It looks like you're using an Ad Blocker.
Please white-list or disable AboveTopSecret.com in your ad-blocking tool.
Some features of ATS will be disabled while you continue to use an ad-blocker.
…FDA official said, "We'd like for you to vote on this in the context of this product being used in a pandemic."
…On a 14-0 vote, the committee agreed that the immunogenicity data support licensure for the vaccine.
A fairly short discussion preceded the committee's vote on whether the safety data supported licensure of the vaccine. The panel voted 14-0 in favor.
Q-Pan is …based on a 2005 strain of H5N1 from Indonesia, but a GSK official said that once the vaccine is licensed, the strain used in the vaccine can be changed.
Glaxo contracted with the federal government in 2007 to make a prototype vaccine to protect against potential infection with the bird flu. It contains only 3.75 micrograms of the inactivated H5N1 antigen, or protein, compared with 90 micrograms in an already licensed vaccine made by French drugmaker Sanofi.
With such a tiny amount of needed antigen, Friedland said Glaxo could easily make "far more doses" of the vaccine than it otherwise could.
…"It's the adjuvant that makes the difference," he said.
The U.S. contract with Glaxo called for the company to develop an antigen-sparing vaccine, which would allow more doses to be made with a given amount of antigen.
Classical vaccine manufacturing techniques are beset by limitations such as difficulties ramping up production volume, contamination of vaccines by a range of antigenic impurities, and even difficulties accurately targeting diseases, such as influenza, whose composition changes from year to year. Synthetic vaccines hold the promise of creating new, highly targeted vaccines from crafted peptide sequences, which could be much more effective than classical vaccines without the side effects.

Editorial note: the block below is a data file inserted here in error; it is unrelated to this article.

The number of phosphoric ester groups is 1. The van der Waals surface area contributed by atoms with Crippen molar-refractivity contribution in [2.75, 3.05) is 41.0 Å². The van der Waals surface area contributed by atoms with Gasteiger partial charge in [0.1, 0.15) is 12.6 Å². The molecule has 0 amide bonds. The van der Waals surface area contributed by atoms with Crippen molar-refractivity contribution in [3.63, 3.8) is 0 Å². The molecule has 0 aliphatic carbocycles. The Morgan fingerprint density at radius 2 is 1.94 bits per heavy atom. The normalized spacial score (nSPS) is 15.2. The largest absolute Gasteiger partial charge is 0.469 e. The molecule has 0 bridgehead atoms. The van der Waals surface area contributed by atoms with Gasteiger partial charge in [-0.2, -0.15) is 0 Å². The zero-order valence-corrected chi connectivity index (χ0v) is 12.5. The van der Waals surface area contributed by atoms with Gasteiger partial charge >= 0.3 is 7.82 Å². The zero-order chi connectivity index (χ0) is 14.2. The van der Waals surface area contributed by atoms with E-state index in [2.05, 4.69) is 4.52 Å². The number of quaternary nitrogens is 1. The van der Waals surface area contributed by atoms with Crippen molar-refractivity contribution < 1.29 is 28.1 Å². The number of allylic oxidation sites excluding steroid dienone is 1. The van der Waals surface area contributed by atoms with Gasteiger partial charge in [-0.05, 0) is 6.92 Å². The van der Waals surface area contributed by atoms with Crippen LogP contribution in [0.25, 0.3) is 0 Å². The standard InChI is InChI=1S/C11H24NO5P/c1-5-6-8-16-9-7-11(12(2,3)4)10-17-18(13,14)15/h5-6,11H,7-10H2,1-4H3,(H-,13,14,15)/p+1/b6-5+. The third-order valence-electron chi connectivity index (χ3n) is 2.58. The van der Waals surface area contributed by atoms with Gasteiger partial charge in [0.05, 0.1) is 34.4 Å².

Synthetic vaccine production is straightforward to ramp up, since it involves standardized peptide manufacturing techniques already in use across multiple industries, with accompanying economies of scale. By contrast, nearly all vaccines sold today are manufactured using early-20th century technologies, such as using live chicken eggs as incubators for tiny batches of highly impure doses. [ed. Which is why they need adjuvants.]
I thought there were only like five confirmed cases of the H5N1 last year.
Local authorities worry that it took just one month to spread from north to central Vietnam, but international experts do not predict a worse scenario than in previous years
…“There is a new strain of the H5N1 virus that is spreading fast with a high capacity to kill humans,” Diep Kinh Tan, deputy minister of Agriculture and Rural Development, said at a recent meeting of the National Committee for Avian Influenza Disease Control and Prevention.
I am willing to take a deep look at the proposed legislation regarding this before it goes for a vote. Probably thousands of pages long with hidden agendas such as forced vaccines if in the future it is "needed" for the general population.
I would like to see for myself the wording on how they plan to use it.
The American Medical Association (AMA) recently published a paper proposing the introduction of a new law to force you and your children into experimental vaccine trials against your wishes. Your only way out of this directive would be to sign a 'opt out form.'
…"Compulsory involvement in vaccine studies is …not as outlandish as it might seem on first consideration."
…if this does go through which I am positive the $$$ has already changed hands and been spent, when is the projected timeframe of the infection hitting the population? How much time do we have?
GlaxoSmithKline (GSK) is bolstering its pandemic H5N1 vaccine presence in the US after being awarded a contract (in 2007) to provide 22.5 million doses of bulk antigen to the US stockpile while launching clinical trials for its adjuvanted H5N1 vaccine.
[NOTE: started with 7 US states, 2 Canadian provinces - expanded to larger multi-centre trial in late 2007]